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Metrolink's crash-resistant cars are unveiled

     

Metrolink is unveiling the nation's first crash-resistant commuter rail cars, incorporating years of federal research. The cars are part of a multi-pronged effort to improve safety on the five-county system and shed a record of deadly accidents.

Look here for a detailed, interactive preview of the new cars. And here for more Metrolink coverage and a U.S. Department of Transportation crash test video comparing a conventional commuter rail car and the new energy-absorbing design.

Akin to the crushable bumpers added to automobiles in the 1970s, the 117 high-tech cars, costing a total of $230 million, are the product of years of federal research and a fast-tracked development push by the region's rail service after a horrific accident five years ago in Glendale.

Another deadly collision in 2008 exposed lax safety practices.

The agency hopes its voluntary deployment of the innovative train cars in the fall — after a summer of testing and federal certification — will mark a milestone in its effort to rebuild public trust and reassure its customers.

-- Rich Connell

 
Comments () | Archives (3)

Good job on finally doing this, too bad no one else has adopted this system.

Rail cars have long been devoid of even the most basic crash handling design; they're where cars where in the 1930s. Millions of people were still using ice for refrigerators back then.

Most rail cars have hard surfaces to break your bones on which don't bend in a collision, yet the seats and table will break loose completely in a severe crash and become missiles. The coach cars, about a hundred feet long do not have even two feet of crush space.

A mere 3 ft total controlled crush at each end means that the 2nd car (or the 1st if the locomotive has a crushable appendage) get six feet of cushioning - enough to change the outcome from death into some memorable but recoverable injuries. Further back passengers would feel a bump and perhaps a bruise but could walk out of upright train cars.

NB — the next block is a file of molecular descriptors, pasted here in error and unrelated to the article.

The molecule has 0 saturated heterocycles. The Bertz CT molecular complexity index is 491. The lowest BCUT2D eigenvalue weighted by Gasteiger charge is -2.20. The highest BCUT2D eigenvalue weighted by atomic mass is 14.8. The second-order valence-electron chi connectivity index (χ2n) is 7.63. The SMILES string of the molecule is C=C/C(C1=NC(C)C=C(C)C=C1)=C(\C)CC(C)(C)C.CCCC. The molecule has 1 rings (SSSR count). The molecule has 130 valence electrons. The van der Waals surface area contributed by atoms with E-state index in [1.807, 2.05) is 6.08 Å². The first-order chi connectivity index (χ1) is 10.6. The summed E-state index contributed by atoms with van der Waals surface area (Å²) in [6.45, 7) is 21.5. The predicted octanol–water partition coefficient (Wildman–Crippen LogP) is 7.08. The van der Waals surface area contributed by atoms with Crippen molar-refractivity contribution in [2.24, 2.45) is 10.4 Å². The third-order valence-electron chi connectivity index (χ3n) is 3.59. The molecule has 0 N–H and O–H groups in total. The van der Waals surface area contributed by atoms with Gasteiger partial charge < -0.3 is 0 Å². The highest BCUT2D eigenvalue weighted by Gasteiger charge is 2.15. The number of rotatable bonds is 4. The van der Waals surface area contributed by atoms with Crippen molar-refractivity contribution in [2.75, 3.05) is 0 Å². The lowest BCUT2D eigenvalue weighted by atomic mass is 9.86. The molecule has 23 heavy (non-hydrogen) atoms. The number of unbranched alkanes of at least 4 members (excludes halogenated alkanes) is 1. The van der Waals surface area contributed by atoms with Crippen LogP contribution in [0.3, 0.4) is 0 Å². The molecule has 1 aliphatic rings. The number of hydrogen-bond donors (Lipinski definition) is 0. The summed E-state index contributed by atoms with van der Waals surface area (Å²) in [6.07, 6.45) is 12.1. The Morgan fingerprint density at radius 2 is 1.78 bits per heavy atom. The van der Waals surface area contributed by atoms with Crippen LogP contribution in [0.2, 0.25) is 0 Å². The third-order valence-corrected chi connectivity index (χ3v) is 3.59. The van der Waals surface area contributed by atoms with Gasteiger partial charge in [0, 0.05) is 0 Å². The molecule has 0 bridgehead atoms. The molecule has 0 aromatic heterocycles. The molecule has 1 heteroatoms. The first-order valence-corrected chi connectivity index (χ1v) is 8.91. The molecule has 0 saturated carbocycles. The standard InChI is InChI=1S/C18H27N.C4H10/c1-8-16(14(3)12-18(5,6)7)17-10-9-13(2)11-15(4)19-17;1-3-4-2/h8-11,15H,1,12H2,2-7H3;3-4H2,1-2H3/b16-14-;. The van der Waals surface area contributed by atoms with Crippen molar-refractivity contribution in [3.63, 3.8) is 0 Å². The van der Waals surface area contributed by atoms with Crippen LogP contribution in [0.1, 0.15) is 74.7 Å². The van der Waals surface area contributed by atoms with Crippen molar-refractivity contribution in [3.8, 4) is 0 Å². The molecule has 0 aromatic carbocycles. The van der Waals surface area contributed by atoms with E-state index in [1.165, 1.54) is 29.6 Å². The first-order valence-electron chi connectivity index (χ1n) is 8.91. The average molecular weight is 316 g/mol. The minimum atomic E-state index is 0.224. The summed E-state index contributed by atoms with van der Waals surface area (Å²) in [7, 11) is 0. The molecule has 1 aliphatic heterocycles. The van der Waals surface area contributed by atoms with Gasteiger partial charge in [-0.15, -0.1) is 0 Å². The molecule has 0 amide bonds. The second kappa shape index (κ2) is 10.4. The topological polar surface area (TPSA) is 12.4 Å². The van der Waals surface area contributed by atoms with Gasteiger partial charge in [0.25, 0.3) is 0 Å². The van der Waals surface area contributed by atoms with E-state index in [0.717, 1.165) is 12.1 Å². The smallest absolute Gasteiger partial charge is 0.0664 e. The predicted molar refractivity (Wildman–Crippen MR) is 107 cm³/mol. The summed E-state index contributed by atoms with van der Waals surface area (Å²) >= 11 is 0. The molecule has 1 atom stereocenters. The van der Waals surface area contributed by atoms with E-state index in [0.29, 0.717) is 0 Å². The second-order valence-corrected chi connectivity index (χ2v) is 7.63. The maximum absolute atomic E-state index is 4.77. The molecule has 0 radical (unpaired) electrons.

Further, an expendable nose section, longer than on the current loco could easily be added, somewhat like the yellow absorbers parked at highway construction sites though obviously far stronger. Ten feet of decel at only 15g absorbs about a 40mph collision into an immovable barrier, which equals a head-on collision with a mirror image train at the same speed or roughly an 80mph crash into an identical parked train. In other words, a really bad collision. Without seatbelts, passengers would be tossed around, but within the week they'd be OK to drive themselves to their attorney's office.

Unlike the case with a car, the extra weight and length are immaterial on a train. Materials can be cheap for such a device - it's easy to design a good collapsible box when it's meant to be expendable.

Now if you could just keep the operators from texting ....

What I understood of the video was very interesting, but couldn't understood what the second engineer was saying. Can you provide a transcript for your readers?


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